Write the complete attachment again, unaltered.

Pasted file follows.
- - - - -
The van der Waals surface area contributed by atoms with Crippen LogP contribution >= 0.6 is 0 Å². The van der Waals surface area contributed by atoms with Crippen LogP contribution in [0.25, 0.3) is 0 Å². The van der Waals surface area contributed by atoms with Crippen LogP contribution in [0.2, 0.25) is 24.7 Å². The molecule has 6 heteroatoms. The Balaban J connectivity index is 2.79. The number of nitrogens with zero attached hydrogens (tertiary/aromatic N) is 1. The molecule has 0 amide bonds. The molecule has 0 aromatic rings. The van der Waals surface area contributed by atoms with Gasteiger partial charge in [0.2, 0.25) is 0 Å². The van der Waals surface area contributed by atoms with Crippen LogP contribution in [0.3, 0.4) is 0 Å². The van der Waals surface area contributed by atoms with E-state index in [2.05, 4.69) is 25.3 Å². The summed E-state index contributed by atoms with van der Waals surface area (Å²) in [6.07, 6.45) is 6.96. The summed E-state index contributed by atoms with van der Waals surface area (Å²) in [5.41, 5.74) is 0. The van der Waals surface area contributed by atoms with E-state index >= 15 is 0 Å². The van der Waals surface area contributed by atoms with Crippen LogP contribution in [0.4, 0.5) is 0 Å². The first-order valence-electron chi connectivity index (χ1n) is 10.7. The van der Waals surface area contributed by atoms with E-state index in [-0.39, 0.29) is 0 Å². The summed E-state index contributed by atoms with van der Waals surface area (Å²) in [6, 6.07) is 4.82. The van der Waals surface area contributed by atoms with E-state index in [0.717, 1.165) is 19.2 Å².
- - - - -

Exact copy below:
The van der Waals surface area contributed by atoms with Crippen LogP contribution >= 0.6 is 0 Å². The van der Waals surface area contributed by atoms with Crippen LogP contribution in [0.25, 0.3) is 0 Å². The van der Waals surface area contributed by atoms with Crippen LogP contribution in [0.2, 0.25) is 24.7 Å². The molecule has 6 heteroatoms. The Balaban J connectivity index is 2.79. The number of nitrogens with zero attached hydrogens (tertiary/aromatic N) is 1. The molecule has 0 amide bonds. The molecule has 0 aromatic rings. The van der Waals surface area contributed by atoms with Gasteiger partial charge in [0.2, 0.25) is 0 Å². The van der Waals surface area contributed by atoms with Crippen LogP contribution in [0.3, 0.4) is 0 Å². The van der Waals surface area contributed by atoms with E-state index in [2.05, 4.69) is 25.3 Å². The summed E-state index contributed by atoms with van der Waals surface area (Å²) in [6.07, 6.45) is 6.96. The summed E-state index contributed by atoms with van der Waals surface area (Å²) in [5.41, 5.74) is 0. The van der Waals surface area contributed by atoms with E-state index >= 15 is 0 Å². The van der Waals surface area contributed by atoms with Crippen LogP contribution in [0.4, 0.5) is 0 Å². The first-order valence-electron chi connectivity index (χ1n) is 10.7. The van der Waals surface area contributed by atoms with E-state index in [-0.39, 0.29) is 0 Å². The summed E-state index contributed by atoms with van der Waals surface area (Å²) in [6, 6.07) is 4.82. The van der Waals surface area contributed by atoms with E-state index in [0.717, 1.165) is 19.2 Å².